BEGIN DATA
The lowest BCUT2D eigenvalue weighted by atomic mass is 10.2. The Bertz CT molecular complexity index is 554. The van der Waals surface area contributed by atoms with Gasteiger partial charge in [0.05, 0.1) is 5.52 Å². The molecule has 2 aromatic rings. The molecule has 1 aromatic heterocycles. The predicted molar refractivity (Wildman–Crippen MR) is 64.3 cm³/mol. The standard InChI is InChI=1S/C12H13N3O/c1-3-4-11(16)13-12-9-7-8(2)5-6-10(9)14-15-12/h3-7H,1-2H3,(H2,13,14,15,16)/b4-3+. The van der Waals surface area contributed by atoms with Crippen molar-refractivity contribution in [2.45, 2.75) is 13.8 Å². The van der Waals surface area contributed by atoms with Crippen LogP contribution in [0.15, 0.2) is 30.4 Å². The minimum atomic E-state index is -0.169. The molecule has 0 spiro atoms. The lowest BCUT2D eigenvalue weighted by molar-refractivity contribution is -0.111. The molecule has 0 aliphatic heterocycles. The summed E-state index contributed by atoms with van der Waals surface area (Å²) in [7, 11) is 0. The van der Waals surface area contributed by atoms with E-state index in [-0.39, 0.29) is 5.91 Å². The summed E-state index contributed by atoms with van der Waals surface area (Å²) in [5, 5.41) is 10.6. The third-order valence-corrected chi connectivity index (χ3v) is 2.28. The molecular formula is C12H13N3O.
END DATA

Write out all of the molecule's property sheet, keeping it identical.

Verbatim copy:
The lowest BCUT2D eigenvalue weighted by atomic mass is 10.2. The Bertz CT molecular complexity index is 554. The van der Waals surface area contributed by atoms with Gasteiger partial charge in [0.05, 0.1) is 5.52 Å². The molecule has 2 aromatic rings. The molecule has 1 aromatic heterocycles. The predicted molar refractivity (Wildman–Crippen MR) is 64.3 cm³/mol. The standard InChI is InChI=1S/C12H13N3O/c1-3-4-11(16)13-12-9-7-8(2)5-6-10(9)14-15-12/h3-7H,1-2H3,(H2,13,14,15,16)/b4-3+. The van der Waals surface area contributed by atoms with Crippen molar-refractivity contribution in [2.45, 2.75) is 13.8 Å². The van der Waals surface area contributed by atoms with Crippen LogP contribution in [0.15, 0.2) is 30.4 Å². The minimum atomic E-state index is -0.169. The molecule has 0 spiro atoms. The lowest BCUT2D eigenvalue weighted by molar-refractivity contribution is -0.111. The molecule has 0 aliphatic heterocycles. The summed E-state index contributed by atoms with van der Waals surface area (Å²) in [7, 11) is 0. The van der Waals surface area contributed by atoms with E-state index in [-0.39, 0.29) is 5.91 Å². The summed E-state index contributed by atoms with van der Waals surface area (Å²) in [5, 5.41) is 10.6. The third-order valence-corrected chi connectivity index (χ3v) is 2.28. The molecular formula is C12H13N3O.